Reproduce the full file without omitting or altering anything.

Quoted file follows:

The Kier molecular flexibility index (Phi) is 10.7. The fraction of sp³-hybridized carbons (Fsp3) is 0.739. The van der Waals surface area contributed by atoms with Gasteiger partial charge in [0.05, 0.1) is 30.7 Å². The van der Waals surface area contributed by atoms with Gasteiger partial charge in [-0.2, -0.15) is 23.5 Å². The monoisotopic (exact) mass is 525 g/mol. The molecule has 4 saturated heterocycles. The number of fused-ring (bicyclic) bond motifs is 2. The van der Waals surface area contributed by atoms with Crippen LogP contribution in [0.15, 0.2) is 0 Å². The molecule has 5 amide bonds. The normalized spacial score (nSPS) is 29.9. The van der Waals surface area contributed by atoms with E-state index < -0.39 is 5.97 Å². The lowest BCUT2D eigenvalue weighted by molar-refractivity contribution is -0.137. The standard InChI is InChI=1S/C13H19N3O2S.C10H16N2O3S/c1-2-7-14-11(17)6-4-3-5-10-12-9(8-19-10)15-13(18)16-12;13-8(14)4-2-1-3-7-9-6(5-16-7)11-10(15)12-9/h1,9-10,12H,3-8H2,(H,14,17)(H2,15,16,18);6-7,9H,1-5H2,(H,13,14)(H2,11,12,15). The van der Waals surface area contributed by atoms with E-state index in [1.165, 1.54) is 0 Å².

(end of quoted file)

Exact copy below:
The Kier molecular flexibility index (Phi) is 10.7. The fraction of sp³-hybridized carbons (Fsp3) is 0.739. The van der Waals surface area contributed by atoms with Gasteiger partial charge in [0.05, 0.1) is 30.7 Å². The van der Waals surface area contributed by atoms with Gasteiger partial charge in [-0.2, -0.15) is 23.5 Å². The monoisotopic (exact) mass is 525 g/mol. The molecule has 4 saturated heterocycles. The number of fused-ring (bicyclic) bond motifs is 2. The van der Waals surface area contributed by atoms with Crippen LogP contribution in [0.15, 0.2) is 0 Å². The molecule has 5 amide bonds. The normalized spacial score (nSPS) is 29.9. The van der Waals surface area contributed by atoms with E-state index < -0.39 is 5.97 Å². The lowest BCUT2D eigenvalue weighted by molar-refractivity contribution is -0.137. The standard InChI is InChI=1S/C13H19N3O2S.C10H16N2O3S/c1-2-7-14-11(17)6-4-3-5-10-12-9(8-19-10)15-13(18)16-12;13-8(14)4-2-1-3-7-9-6(5-16-7)11-10(15)12-9/h1,9-10,12H,3-8H2,(H,14,17)(H2,15,16,18);6-7,9H,1-5H2,(H,13,14)(H2,11,12,15). The van der Waals surface area contributed by atoms with E-state index in [1.165, 1.54) is 0 Å².